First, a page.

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Police Arrest Suspects in San Francisco Trans Woman's Second Attack This Year

Police Arrest Suspects in San Francisco Trans Woman's Second Attack This Year

Samantha Husley

As San Francisco gentrifies, the "gayborhoods" decline, and violence spikes for trans residents, a trans woman is attacked for the second time this year.


San Francisco police have arrested a couple accused of attacking Samantha Hulsey, a 25-year-old transgender woman, while shouting transphobic slurs November 16 in the city's South of Market neighborhood, the San Francisco Chronicle reports.

The Bay City News notes that police have arrested Dewayne Edward Kemp, 36, and Rebecca Louise Westover, 42, a man and woman who share a residence in San Francisco. Police also suspect Kemp of violating his parole and being in possession of drug paraphernalia.

Hulsey and her fiancee, Daira Hopwood, were wrapping up a date night of dinner and a movie when the women encountered Kemp and Westover, who allegedly threw hot coffee in Hulsey's face before escalating the assault in a provocation that was purportedly based solely on Hulsey and Hopwood's assumed gender identity and expression.

The Chronicle reports that Hulsey suffered injuries to her face, which became swollen, a black eye, and trauma to her upper body and neck. Witnesses flagged down police, who then apprehended the suspects.

Hulsey described being "very frightened" to the Chronicle and falling into "fight-or-flight mode," fearing for her life.

Hopwood, a 40-year-old computer scientist who is also a transgender woman, was with Hulsey on the evening of the assault. She told the Chronicle the attackers seemed to be looking for a fight. "It was almost as if they were going to beat up the next trans person they saw," she said.

This isn't the first time Hulsey and her partner have been the victims of allegedly transphobic hate crimes in San Francisco's South of Market neighborhood. Hulsey still arranges her long, coffee-colored hair to conceal the scars left by a January attack on a city bus, reports the Chronicle.

Hulsey was stabbed twice just below the neck on the bus January 3, while her attacker allegedly used slurs toward the young woman and her partner. Police arrested Brodus Wayne Joynes at the scene, then later charged the 54-year-old man with hate crime-enhanced offenses of attempted murder, assault with a deadly weapon, and false imprisonment.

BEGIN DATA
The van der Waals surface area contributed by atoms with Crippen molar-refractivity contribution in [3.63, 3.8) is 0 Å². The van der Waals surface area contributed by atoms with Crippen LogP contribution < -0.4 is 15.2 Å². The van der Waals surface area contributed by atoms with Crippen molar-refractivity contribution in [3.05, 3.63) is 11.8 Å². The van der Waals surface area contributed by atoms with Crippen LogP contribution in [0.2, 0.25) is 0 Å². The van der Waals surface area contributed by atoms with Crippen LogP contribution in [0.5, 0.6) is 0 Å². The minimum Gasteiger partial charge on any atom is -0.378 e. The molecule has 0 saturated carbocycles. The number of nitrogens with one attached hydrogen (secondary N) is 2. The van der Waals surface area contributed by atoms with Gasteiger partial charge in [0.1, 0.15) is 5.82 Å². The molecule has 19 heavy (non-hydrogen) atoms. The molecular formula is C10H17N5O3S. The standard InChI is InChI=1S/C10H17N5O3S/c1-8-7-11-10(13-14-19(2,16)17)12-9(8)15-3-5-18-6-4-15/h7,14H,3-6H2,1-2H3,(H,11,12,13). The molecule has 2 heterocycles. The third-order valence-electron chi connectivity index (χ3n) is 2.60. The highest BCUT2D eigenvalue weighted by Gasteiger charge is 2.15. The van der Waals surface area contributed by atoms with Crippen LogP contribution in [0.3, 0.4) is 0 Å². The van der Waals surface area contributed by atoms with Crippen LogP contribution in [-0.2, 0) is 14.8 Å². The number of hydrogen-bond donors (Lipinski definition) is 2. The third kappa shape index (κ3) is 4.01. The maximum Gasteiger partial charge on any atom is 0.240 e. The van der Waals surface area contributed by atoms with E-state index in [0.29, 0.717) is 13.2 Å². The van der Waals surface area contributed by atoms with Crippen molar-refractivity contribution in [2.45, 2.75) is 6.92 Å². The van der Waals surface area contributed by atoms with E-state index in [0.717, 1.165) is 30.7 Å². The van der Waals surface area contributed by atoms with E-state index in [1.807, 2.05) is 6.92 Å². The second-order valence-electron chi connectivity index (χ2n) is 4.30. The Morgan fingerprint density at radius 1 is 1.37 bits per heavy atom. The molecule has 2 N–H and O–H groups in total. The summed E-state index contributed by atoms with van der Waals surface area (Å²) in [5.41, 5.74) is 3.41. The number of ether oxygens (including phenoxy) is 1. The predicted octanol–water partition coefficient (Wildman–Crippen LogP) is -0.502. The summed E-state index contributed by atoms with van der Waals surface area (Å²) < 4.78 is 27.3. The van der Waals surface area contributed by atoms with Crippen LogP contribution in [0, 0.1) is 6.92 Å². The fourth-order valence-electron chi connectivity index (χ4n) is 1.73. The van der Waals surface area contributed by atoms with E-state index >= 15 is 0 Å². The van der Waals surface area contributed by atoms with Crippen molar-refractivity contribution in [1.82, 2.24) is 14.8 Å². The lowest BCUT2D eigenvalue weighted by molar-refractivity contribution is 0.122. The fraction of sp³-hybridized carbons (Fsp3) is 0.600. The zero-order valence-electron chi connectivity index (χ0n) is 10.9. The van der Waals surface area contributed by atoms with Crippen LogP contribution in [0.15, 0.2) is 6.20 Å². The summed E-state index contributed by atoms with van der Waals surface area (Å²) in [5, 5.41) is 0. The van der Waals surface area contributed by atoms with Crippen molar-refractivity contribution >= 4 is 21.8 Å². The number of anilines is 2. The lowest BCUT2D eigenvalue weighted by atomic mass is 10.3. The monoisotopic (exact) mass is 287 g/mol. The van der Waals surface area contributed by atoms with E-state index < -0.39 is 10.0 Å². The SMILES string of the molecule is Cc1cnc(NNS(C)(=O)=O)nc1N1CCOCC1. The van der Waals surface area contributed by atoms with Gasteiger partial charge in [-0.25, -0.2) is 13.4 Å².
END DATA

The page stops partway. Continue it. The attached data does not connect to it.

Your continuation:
These two attacks against Hulsey in a single year occurred against the backdrop of a changing San Francisco for LGBT people, a city once hailed as a haven for marginalized sexual minorities and gender-variant people. As the trans and gender-nonconforming advocate Mattilda Bernstein Sycamore notes in her book The End of San Francisco, the city is gradually gentrifying in the wake of a tech boom.

Some LGBT people are being pushed out of the so-called gayborhoods, or historic queer neighborhoods like the Castro. Despite the neighborhood's continuing existence as an LGBT enclave, unforeseen clashes between rising numbers of low-to-no-income people and wealthier neighbors have arisen in recent years.

One side-effect of those rising tensions was laid bare in a groundbreaking study published in February by the San Francisco LGBT Center, in partnership with the San Francisco Human Rights Commission and Learning for Action. The study, called the "LGBTQI Violence Prevention Needs Assessment," examined violence among San Francisco's LGBT people, finding that a staggering 79 percent of transgender residents reported being victims of violence. Meanwhile, 88 percent of respondents reported being harassed in San Francisco, validating claims made by trans advocates that violence against gender-variant people in the city has become far worse than previously imagined.

"The numbers will come as a shock to anyone who thinks we've somehow 'moved beyond' the need for services and action dedicated to keeping LGBT people safe in their own neighborhoods," said Rebecca Rolfe, executive director of the San Francisco LGBT Center, in a statement to the press. "San Francisco still has this reputation as a welcoming, safe enclave for LGBT people, but what we've found in our study is that that is far from true for all LGBT residents."

Two weeks after Hulsey's first attack this year, Taja Gabrielle DeJesus, a 36-year-old trans woman of color, was found dead the morning of February 1, stabbed multiple times in a stairwell in San Francisco's Bayview District. A week after DeJesus's death, her alleged murderer, 49-year-old James Hayes, was found dead in an apparent suicide behind a warehouse a half-mile from where DeJesus's body was discovered.

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Cleis Abeni

Cleis (pronounced like "dice") is a former correspondent for The Advocate.
Cleis (pronounced like "dice") is a former correspondent for The Advocate.